Sections: What Are Prescription Drugs | Types | Are They Addictive? | Effects | Symptoms | Withdrawal | Treatment | Hope

Yellowstone Recovery doesn’t just help those struggling with illicit drug addictions—we’re also a prescription drug addiction treatment facility. Learn more about prescription drug addiction in the sections below.


Prescription drugs are any medications that are prescribed by a doctor for a person’s medical care. Many prescription drugs can be safely taken every day, while others are not meant for long-term use due to addiction risk. Prescription medicine becomes problematic when it is taken differently than instructed, used regularly to achieve a high or avoid discomfort, or purchased illegally without a prescription.¹


Of the thousands of prescription drugs that exist on the market, there are certain types of medications that are more addictive and more commonly misused than others.

Commonly abused prescription drugs fall into three main categories: opioids, central nervous system (CNS) depressants, and stimulants. Each category is intended for specific medical conditions but can lead to dependence and abuse if misused.

Opioids are primarily prescribed for pain relief. Examples of this kind of prescription pain medication include fentanyl (Duragesic), hydrocodone (Vicodin), oxymorphone (Darvon), oxycodone (OxyContin), hydromorphone (Dilaudid), diphenoxylate (Lomotil), meperidine (Demerol), and morphine sulfate. They are known for their potential to cause addiction and overdose​​.

CNS depressants slow down brain activity, making them useful for treating sleep and anxiety disorders. This category includes barbiturates like pentobarbital (Nembutal), benzodiazepines such as alprazolam (Xanax), diazepam (Valium), and lorazepam (Ativan), as well as sleep medications like eszopiclone (Lunesta), zaleplon (Sonata), and zolpidem (Ambien). These drugs can cause drowsiness, confusion, and dizziness.

Stimulants are often prescribed for attention deficit hyperactivity disorder (ADHD) and include drugs like Adderall and Ritalin. They increase alertness, attention, and energy but can be misused for their euphoric effects, leading to dangerous health outcomes​.²

The abuse of prescription drugs is a growing concern in the United States, with millions of people misusing these medications, sometimes leading to serious health issues, addiction, or even death.


Some prescription medications are addictive, some are not. The risk depends upon the type of medication, the dosage, and the person taking it (ADHD patients, for example, can usually take stimulants for many years without problems).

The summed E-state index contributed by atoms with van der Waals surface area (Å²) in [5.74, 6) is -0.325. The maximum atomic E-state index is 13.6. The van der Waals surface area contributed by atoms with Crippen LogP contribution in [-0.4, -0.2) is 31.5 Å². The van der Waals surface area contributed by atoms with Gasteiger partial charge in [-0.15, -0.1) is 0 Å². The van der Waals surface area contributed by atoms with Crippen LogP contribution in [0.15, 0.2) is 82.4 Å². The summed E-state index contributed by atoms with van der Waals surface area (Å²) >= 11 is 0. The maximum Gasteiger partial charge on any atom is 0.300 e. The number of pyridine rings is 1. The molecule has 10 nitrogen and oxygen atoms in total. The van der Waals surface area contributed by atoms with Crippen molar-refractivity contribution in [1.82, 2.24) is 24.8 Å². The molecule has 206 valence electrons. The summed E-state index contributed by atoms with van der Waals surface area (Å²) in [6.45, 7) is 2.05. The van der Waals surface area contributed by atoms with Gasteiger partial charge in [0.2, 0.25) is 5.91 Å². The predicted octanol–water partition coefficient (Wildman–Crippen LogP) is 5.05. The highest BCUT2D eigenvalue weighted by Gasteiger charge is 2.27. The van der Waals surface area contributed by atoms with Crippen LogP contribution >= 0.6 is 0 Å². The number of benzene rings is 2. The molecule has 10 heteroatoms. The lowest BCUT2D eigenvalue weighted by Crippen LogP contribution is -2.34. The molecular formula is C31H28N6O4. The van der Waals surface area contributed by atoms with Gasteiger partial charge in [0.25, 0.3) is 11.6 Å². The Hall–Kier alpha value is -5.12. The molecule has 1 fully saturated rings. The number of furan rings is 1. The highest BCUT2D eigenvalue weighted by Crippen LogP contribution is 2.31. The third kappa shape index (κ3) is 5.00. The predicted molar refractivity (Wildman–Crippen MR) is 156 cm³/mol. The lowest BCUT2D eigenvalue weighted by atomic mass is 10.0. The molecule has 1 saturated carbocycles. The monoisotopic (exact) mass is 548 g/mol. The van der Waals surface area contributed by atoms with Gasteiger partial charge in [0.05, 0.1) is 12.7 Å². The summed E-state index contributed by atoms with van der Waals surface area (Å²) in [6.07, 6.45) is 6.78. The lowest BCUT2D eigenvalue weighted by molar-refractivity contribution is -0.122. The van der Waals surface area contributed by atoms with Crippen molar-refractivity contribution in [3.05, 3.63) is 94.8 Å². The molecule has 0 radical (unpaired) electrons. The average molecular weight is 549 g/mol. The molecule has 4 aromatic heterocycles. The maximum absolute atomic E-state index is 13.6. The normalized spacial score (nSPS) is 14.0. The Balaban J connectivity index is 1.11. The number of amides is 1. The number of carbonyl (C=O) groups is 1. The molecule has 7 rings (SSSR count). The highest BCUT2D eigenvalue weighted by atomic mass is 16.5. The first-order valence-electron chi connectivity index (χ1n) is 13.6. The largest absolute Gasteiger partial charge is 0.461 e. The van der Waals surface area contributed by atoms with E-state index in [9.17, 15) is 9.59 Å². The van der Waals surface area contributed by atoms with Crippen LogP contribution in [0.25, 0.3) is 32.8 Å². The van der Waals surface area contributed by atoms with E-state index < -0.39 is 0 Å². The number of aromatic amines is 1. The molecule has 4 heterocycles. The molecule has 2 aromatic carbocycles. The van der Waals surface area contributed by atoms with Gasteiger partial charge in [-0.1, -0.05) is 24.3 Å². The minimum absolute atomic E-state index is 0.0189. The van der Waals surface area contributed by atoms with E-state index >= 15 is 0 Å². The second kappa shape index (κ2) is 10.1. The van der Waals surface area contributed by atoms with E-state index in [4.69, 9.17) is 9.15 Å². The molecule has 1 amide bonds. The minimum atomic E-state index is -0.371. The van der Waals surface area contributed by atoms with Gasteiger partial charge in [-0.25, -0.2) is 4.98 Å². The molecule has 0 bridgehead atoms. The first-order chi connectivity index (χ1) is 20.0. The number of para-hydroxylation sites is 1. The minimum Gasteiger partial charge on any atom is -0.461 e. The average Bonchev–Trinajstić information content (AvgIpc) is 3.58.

The Physiological Causes of Prescription Drug Addiction

Prescription Pill Bottles

The physiological causes of addiction to prescription drugs involve complex interactions within the brain’s chemistry and signaling pathways—processes that are significantly impacted by the repeated use of these medications.

  • Opioids work by binding to opioid receptors of the brain and spinal cord, which blocks pain signals. However, they also stimulate the release of dopamine, a neurotransmitter associated with pleasure and reward, which can lead to a cycle of dependence as the brain seeks to replicate this rewarding sensation. This leads to increased tolerance and physical dependence.
  • Stimulants increase dopamine levels, but they do so more quickly and more intensely than natural processes, enhancing feelings of energy and attention. Over time, the brain’s own ability to produce and regulate dopamine without the drug’s presence can diminish, thereby leading to dependence.
  • Sedatives and anxiolytics affect the brain’s GABA (gamma-aminobutyric acid) system. GABA is an inhibitory neurotransmitter, meaning it can decrease or inhibit nerve impulses. Sedatives enhance the GABA effect, leading to a calming effect. With prolonged use, the brain may adapt and reduce its natural GABA production, leading to dependence on the drug to maintain a balanced state.

These processes highlight the delicate balance of neurotransmitters in the brain and how prescription drugs, while beneficial for certain conditions, can lead to addiction if not carefully managed.


Different drugs have different effects, but common effects of highly addictive drugs like narcotics and stimulants include powerful relaxation, pleasurable feelings, increased energy, increased heart rate, pain relief, reckless behavior, and poor decision making.